Sunday 4 December 2016

Deaths from strokes falling but rehab care for survivors is poor

Published 13/01/2016 | 02:30

Stroke survivor Gerry Carmody with his wife Sandra at the launch of the National Stroke Audit 2015. Photo: Sam Boal/Photocall
Stroke survivor Gerry Carmody with his wife Sandra at the launch of the National Stroke Audit 2015. Photo: Sam Boal/Photocall

Death rates from stroke have fallen by a quarter but many saved feel abandoned due to inadequate services to help them regain mobility, a new report has revealed.

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For those who are treated for stroke in hospital, the death rate has dropped from 19pc to 14pc since the last audit was carried out in 2008.

The report, which was carried out by the HSE and the Irish Heart Foundation (IHF), found that 8pc of stroke patients are being discharged to nursing homes compared to 15pc in 2008.

But around 7,000 people are still hospitalised with stroke annually and the "death toll of just below 2,000 makes stroke Ireland's third-biggest killer after cancer and heart disease", it warned.

The fall in stroke deaths has been linked to different factors including the fact that more have timely treatment with "clot-busting" medication known as thrombolysis. It can dissolve blood clots and restore the flow of blood to the brain.

Other factors playing a part include better treatment of risk factors such as blood pressure and cholesterol as well a drop in smoking.

However, the audit pointed out a high proportion of survivors suffer needless disability because of a lack of rehabilitation services.

And only one-third of stroke victims who are rushed to hospital are being directly admitted to a special stroke unit where there is a range of expertise in treating stroke.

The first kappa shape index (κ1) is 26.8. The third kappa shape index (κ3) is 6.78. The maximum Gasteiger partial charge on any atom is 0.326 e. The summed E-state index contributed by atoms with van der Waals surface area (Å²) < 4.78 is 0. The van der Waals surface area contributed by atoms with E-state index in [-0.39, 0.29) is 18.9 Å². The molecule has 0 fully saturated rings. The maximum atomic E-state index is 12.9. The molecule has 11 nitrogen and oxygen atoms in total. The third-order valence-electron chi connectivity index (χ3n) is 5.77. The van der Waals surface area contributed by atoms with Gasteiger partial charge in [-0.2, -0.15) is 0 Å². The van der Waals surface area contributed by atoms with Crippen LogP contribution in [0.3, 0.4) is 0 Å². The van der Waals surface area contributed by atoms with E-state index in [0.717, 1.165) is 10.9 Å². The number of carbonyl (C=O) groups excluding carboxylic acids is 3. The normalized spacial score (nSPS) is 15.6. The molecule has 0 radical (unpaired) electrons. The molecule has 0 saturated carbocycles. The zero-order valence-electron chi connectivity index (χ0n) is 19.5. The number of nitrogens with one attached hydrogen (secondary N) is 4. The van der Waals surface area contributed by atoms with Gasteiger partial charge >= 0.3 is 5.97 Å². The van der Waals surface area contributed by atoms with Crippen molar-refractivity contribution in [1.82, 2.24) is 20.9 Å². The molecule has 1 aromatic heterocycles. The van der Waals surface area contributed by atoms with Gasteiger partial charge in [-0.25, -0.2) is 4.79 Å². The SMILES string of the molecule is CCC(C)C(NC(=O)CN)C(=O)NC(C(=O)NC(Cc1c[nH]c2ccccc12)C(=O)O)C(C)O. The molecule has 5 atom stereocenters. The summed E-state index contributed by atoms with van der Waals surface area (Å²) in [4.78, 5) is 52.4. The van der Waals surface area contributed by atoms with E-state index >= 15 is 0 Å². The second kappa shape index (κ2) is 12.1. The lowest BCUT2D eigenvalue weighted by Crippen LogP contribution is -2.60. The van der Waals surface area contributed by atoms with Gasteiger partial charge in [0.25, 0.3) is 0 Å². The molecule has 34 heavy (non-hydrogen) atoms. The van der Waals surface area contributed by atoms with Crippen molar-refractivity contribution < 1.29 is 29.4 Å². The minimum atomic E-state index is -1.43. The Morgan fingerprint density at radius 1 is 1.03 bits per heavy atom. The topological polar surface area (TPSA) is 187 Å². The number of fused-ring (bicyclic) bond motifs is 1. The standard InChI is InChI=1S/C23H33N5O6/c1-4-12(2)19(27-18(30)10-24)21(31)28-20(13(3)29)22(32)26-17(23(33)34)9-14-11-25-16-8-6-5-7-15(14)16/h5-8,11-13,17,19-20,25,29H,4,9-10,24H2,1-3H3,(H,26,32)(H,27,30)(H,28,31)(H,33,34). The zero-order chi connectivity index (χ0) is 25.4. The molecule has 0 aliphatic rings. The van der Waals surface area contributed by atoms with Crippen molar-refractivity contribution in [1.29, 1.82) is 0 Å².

The report also found there is a serious shortage of physiotherapists, occupational therapists and speech and language therapists.

The medical director of the IHF, Dr Angie Brown, said: "If therapy levels are inadequate in hospital, we know they are significantly worse in the community. There is a near-total absence of community stroke teams, fuelling a very strong sense among survivors of being saved and then abandoned by the health system at the hospital gates."

Prof Joe Harbison, of St James's Hospital in Dublin, said that while progress had been made, it could not take away from the persistent and substantial deficits in services.

"The study showed that only about half of patients are admitted to a stroke unit at any time during their hospital stay.

"Treatment in a unit is the most basic standard in the care of stroke patients and substantially improves the chances of independent recovery after stroke."

The stroke programme needs more investment to maintain progress.

Around half of stroke survivors suffer anxiety, depression or severe psychological distress but access to services to treat these side-effects is limited to just two hospitals nationally.

The report revealed that 27 hospitals treat stroke patients during the acute phase of their care.

Of these, 21 have a stroke unit, up from one stroke unit in the whole country in 2008.

The 2015 audit found 150 stroke beds nationally. However, 61pc of in-patients with a stroke at the time of the audit were being managed on a ward other than a stroke unit.

The estimated national thrombolysis rate of 11pc is comparable to international norms.

Irish Independent

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